By David Martinez / Boxing Historian
I first met Armando (Mando) Ramos in the fall of 1969, when I drove
to Santa Monica to watch him train at the Surf Rider Hotel in his
preparation to defend his Lightweight title against Yoshiaki Numata.
What I saw was, not a fighter in serious training. Earlier that year
Ramos won the Lightweight Championship via knockout over Teo Cruz, to
become the youngest to win the Lightweight title at the age of 20 years
But, to my surprise, I found trainer Jackie McCoy completely
frustrated with Mando and his lack of concentration in the gym. He
verbally chastised Mando and scowled at him for his poor training
practices. That was my initial contact with Mando Ramos, which was like
a teacher bawling out a student.
Mando Ramos, a personal friend of mine, was an alcoholic at the age
of 13, made the drug scene at the age of 15, and was a boxing idol by
the age of 18 years old. His father, Ray, a former fighter,
was instrumental in starting Mando’s boxing career, working with older
son Manuel and also with Mando at an early age. Mando was 5 years
old fighting in the junior Golden Gloves.
In November, 1965, when Mando was only 17 years old, he had his
first professional fight. He was a kid with so much natural ability that
he became an instant success, winning his first 17 fights, 11 by
knockout, and was packing large SRO capacity crowds into the Los Angeles,
California, Olympic Auditorium.
He would become LA’s darling, and literally take boxing in L.A. to
newer heights, not seen since the Golden Days of Art Aragon and Enrique
Balonos. Danny Lopez and Bobby Chacon would come later.
In 1968, Mando would lose to Teo Cruz in his first bid for the
championship. But the following year in a rematch, he would win the
title from Cruz and go on to defend it once, in a spectacular knockout
over Numata, before losing to Ismael Laguna in 1970.
Mando Ramos: 1968 Photo
After huge wins over Sugar Ramos, Raul Rojas, and Ruben Navarro, on
November 5, 1971, Mando would travel to Madrid, Spain only to lose
another championship bid by disqualification to Pedro Carrasco – a
fighter who had a most impressive ring record of only one loss in 106
bouts prior to that fight. In the rematch in L.A. just three months
later in February 1972, Mando would win back the Lightweight title over
Carrasco. He would successfully defend it back in Spain in June 1972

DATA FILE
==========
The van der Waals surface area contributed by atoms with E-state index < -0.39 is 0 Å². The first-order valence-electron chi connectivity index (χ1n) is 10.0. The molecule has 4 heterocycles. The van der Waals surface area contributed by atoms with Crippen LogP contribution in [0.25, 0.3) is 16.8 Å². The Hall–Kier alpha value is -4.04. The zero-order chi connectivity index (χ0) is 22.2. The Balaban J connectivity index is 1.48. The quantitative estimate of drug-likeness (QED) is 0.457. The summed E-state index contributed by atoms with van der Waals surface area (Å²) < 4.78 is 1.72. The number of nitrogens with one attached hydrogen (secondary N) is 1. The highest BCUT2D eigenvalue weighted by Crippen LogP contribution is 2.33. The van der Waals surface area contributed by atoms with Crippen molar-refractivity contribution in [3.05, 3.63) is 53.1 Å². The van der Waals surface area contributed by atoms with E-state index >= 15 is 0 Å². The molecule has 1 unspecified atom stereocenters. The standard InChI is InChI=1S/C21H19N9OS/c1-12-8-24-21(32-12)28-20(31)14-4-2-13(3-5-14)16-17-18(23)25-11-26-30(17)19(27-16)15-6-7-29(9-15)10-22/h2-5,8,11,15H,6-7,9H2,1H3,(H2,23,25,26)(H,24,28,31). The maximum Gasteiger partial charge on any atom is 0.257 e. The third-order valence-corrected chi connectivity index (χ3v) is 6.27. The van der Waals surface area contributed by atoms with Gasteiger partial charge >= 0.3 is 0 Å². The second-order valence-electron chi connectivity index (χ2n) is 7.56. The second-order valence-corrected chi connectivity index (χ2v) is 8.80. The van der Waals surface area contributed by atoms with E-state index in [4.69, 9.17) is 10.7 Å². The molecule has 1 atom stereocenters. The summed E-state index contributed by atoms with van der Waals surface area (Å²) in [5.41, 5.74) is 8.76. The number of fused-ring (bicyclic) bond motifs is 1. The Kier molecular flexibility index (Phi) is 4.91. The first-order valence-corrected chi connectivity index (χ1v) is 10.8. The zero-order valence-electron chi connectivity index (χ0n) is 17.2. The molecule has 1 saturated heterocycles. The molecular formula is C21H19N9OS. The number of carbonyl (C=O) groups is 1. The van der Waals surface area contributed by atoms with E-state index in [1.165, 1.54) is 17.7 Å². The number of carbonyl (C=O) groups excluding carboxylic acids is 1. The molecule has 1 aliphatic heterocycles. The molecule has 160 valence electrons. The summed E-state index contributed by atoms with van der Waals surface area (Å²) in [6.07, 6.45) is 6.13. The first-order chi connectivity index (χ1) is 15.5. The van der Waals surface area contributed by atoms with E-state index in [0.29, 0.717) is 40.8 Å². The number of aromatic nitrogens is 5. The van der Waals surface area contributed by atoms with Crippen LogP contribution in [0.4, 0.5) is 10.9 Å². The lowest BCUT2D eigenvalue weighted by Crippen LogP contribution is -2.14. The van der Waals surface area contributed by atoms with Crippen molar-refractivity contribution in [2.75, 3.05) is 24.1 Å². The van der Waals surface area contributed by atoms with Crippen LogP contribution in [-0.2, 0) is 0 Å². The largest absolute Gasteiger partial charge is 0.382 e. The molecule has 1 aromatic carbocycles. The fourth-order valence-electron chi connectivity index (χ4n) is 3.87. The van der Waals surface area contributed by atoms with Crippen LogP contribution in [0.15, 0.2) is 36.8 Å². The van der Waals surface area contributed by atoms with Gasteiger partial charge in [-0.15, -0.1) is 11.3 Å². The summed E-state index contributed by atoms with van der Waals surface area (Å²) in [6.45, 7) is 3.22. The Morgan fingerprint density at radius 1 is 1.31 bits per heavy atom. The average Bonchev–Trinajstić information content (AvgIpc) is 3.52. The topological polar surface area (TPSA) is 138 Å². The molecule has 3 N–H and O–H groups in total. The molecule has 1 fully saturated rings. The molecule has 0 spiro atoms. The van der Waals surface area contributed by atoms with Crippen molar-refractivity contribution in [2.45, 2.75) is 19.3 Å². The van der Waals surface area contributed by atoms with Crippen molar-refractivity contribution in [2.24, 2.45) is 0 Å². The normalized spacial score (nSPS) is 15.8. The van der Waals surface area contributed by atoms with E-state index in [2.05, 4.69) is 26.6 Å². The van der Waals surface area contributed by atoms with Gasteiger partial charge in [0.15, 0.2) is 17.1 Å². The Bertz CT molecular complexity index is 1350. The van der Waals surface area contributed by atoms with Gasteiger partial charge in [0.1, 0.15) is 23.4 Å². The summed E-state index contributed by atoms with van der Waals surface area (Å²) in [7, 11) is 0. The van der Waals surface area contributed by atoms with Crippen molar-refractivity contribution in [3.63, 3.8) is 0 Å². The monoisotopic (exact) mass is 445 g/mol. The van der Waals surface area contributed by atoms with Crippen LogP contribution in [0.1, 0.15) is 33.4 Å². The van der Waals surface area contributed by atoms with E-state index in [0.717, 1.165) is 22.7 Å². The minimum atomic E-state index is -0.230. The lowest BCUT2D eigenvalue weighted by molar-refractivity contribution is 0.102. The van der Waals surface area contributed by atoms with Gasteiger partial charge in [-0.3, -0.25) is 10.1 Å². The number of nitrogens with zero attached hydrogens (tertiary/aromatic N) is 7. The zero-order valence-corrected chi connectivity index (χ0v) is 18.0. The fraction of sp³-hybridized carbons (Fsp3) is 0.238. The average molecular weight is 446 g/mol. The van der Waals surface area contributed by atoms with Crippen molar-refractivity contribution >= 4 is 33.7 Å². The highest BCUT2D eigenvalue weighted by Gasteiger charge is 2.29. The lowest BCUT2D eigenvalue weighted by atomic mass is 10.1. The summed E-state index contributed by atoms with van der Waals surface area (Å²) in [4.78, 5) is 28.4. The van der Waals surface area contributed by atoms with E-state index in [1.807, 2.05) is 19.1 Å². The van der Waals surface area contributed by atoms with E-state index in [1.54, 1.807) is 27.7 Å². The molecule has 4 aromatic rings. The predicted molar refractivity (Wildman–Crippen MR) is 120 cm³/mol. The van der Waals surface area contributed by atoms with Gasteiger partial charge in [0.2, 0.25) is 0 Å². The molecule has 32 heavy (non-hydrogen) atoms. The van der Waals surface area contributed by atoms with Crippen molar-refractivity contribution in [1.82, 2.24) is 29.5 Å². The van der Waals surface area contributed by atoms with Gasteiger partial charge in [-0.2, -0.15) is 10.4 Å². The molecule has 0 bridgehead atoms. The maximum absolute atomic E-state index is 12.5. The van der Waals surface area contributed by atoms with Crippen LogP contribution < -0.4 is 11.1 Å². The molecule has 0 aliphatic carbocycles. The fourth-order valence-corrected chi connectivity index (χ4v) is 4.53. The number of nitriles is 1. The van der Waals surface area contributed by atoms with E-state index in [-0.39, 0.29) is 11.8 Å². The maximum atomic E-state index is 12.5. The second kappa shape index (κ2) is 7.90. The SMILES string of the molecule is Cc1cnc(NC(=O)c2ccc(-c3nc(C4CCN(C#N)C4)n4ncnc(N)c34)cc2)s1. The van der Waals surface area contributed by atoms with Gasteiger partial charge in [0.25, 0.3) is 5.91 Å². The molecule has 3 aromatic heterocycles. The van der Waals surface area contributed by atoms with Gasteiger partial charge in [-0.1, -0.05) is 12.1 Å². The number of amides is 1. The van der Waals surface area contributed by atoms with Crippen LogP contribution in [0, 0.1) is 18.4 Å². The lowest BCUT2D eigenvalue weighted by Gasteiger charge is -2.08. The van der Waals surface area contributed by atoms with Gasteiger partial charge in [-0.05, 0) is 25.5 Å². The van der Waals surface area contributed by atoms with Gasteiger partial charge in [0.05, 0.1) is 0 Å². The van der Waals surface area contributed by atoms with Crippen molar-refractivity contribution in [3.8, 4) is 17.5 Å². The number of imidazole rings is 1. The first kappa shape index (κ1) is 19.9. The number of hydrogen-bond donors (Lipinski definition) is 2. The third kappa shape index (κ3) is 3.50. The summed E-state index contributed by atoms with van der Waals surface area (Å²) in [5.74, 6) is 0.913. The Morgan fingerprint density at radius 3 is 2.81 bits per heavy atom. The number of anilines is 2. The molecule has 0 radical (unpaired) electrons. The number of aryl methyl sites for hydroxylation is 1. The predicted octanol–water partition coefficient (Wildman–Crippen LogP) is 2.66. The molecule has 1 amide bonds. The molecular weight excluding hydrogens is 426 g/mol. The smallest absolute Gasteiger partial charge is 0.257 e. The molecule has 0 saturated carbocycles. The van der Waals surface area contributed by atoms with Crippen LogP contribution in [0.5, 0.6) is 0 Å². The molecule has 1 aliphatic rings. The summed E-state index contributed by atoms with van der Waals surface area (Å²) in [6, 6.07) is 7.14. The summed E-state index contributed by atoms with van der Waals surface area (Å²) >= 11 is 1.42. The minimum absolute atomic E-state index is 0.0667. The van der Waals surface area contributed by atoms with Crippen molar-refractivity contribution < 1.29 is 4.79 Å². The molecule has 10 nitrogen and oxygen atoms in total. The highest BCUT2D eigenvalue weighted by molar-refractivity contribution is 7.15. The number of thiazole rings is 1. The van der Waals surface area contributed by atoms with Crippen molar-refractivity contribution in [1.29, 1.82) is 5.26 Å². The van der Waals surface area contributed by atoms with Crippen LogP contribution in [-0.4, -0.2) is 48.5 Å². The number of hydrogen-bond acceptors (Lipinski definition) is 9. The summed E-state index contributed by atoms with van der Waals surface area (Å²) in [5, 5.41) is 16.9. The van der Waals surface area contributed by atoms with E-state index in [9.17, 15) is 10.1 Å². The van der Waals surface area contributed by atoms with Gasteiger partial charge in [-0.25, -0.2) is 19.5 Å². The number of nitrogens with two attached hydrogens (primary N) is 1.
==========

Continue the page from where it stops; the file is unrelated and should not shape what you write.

with Carrasco, in their final fight of the trilogy. Mando then lost in
September of that same year, 1972, in the most dismal performance of his
career, by a knockout in eight rounds, to Chango Carmona.
I personally attended the fight against Carmona and it was a
complete turn-a-bout in what I witnessed when I attended the Numata
fight just three years earlier – one would not believe that you were
watching the same fighter.
Fight Program (vs Carmona) Sept. 15, 1972
On a personal note … the night of the Numata fight, probably one of
the most exciting boxing cards that I had seen in my younger days … I
attended with my late father, and my closest friends. In those days the
under card was always loaded with a bouts of main event quality. That
night was the highly anticipated “rubber match” between Ernie “Indian
Red” Lopez and Hedgemon Lewis, plus the American debut of the knockout
sensation from Mexico, Rodolfo Martinez, who came into his fight
unbeaten with a 21-0-1 ring record with 21 KO’s!
But it was Mando Ramos who was the attraction that night with a
spectacular performance of savage body punches to knockout Numata in
How great Mando could have been had not drugs and alcohol played a
huge part in his life. This writer believes he would have been one of
the elite Lightweights of our generation.
Mando officially retired from the ring in 1975.
At a recent boxing event, The Gathering of Angels / Golden State
Boxers Association on August 12, 2007, Mando was honored along with
family and friends, as he received the Nat Fleischer Ring Magazine 1969
Here is a picture of Mando with his family on that night.
The picture was taken by my friend Ray Luna: